You bring an idea or two, and our workshop will help you turn them into a manuscript. Come prepared to do a little bit of writing every day. Exercises in fiction, nonfiction, and poetry will help unlock your creativity and clarify your aims. Those who wish to may read their work aloud for on-the-spot critiques in a safe and supportive environment. After a week of mini-lectures on the art and craft of writing as well as a one-on-one conference with the instructor, you should head off with a clear plan and a few more pages.

This workshop is open to anyone who wishes to take it. If you’d like to provide a brief description (<500 words) of your project, feel free to do so.

Led by Jennifer Brice

In this jumpstarter workshop we’ll discuss and experiment with the endless varieties of prompts that can help you generate new ideas for stories or novels or find new directions for the projects you’ve already begun. From scouring fine art and vintage photographs to drawing diagrams and maps, from free writing to navigating strict linguistic boundaries, we’ll aim to discover and put to use those strategies that get and keep you writing. Since this is a generative class, with a mixture of writing, discussion, and workshops, you don’t need to submit any writing in advance. You simply need to be prepared to experiment, have fun, and share your work with your classmates and with me.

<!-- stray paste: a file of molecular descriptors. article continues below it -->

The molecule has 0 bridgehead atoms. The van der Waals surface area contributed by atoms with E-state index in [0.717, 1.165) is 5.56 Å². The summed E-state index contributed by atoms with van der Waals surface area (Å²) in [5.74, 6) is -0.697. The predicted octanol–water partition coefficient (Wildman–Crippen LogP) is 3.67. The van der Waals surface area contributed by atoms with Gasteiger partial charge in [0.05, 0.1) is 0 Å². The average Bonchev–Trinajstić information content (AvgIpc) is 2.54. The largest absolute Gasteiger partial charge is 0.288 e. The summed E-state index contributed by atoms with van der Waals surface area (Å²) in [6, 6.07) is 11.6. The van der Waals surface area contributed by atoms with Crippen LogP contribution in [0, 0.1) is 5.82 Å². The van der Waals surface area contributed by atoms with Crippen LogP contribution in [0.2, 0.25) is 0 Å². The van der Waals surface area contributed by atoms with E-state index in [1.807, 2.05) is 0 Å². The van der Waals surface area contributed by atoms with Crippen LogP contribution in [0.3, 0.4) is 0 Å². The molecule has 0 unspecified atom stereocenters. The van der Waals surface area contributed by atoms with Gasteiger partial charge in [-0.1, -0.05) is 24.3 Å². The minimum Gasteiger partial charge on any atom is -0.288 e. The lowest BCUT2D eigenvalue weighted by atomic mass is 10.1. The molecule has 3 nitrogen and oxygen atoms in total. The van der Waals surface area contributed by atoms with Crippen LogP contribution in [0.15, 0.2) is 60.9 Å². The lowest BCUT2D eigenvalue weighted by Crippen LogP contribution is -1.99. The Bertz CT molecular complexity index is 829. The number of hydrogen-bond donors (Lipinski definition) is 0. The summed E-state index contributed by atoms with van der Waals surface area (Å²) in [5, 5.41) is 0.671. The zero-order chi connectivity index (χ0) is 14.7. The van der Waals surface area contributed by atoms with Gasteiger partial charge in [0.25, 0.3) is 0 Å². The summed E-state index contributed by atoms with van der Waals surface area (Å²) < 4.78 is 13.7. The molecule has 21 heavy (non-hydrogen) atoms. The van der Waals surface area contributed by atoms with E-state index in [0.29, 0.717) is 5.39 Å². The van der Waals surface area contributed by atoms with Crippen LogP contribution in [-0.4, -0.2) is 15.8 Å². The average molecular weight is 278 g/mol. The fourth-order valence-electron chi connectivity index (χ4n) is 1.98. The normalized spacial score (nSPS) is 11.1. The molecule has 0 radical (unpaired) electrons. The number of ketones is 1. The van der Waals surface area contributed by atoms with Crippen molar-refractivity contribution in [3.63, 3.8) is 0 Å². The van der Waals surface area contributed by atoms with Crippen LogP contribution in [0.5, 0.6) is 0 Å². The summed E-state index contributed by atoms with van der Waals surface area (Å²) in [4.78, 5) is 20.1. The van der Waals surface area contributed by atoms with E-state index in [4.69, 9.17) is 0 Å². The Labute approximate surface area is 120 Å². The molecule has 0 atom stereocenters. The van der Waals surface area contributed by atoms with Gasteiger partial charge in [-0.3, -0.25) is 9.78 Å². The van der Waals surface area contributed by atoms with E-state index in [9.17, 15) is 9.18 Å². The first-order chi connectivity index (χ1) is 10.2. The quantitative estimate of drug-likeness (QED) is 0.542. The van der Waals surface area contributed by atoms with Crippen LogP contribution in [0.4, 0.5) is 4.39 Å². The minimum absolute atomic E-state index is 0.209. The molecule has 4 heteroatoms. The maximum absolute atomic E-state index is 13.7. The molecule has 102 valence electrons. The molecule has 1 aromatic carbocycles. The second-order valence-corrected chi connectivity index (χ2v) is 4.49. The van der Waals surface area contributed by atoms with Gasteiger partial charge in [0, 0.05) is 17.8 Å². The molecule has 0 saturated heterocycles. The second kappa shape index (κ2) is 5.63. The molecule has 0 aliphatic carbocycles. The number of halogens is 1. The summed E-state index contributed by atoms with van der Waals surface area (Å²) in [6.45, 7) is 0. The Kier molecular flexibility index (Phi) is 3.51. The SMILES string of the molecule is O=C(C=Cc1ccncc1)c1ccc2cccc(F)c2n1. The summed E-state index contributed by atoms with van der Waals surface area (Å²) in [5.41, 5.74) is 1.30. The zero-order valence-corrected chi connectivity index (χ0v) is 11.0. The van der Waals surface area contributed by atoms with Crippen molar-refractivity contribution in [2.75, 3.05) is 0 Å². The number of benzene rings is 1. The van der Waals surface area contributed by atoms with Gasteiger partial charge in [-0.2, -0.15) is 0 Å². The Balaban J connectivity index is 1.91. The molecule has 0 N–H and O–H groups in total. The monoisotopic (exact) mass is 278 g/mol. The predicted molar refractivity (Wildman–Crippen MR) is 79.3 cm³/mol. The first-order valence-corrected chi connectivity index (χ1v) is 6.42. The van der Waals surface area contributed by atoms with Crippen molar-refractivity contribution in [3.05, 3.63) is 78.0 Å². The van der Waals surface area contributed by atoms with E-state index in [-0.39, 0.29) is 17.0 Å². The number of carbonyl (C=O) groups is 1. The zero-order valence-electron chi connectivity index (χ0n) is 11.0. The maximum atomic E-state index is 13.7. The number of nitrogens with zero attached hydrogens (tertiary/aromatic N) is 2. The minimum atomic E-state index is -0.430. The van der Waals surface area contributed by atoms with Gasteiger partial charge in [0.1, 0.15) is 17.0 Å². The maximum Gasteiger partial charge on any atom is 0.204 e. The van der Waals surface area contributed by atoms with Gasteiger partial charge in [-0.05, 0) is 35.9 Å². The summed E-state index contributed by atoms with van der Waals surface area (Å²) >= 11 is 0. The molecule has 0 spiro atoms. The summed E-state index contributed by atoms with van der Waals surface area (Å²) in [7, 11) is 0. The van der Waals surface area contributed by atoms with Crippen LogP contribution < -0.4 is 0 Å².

This workshop is open to anyone who wishes to take it. If you’d like to provide a brief description (<500 words) of your project, feel free to do so.

Led by John Gregory Brown

The Writers' Retreat

Please note that the writer's retreat is at capacity. If you would like to be added to the waitlist, please email writersconference@colgate.edu, or consider signing up for one of the jumpstarter workshops.

The Writers’ Retreat offers ultimate freedom and flexibility. Instead of participating in a workshop, you’re welcome to write, rest, and recharge as you see fit. You can choose to attend any combination of craft lectures from our esteemed faculty, shop talks with editors and agents, literary readings, and social events. You’ll also have the opportunity to use the campus library, fitness facilities, and network of hiking trails. This option includes full room and board.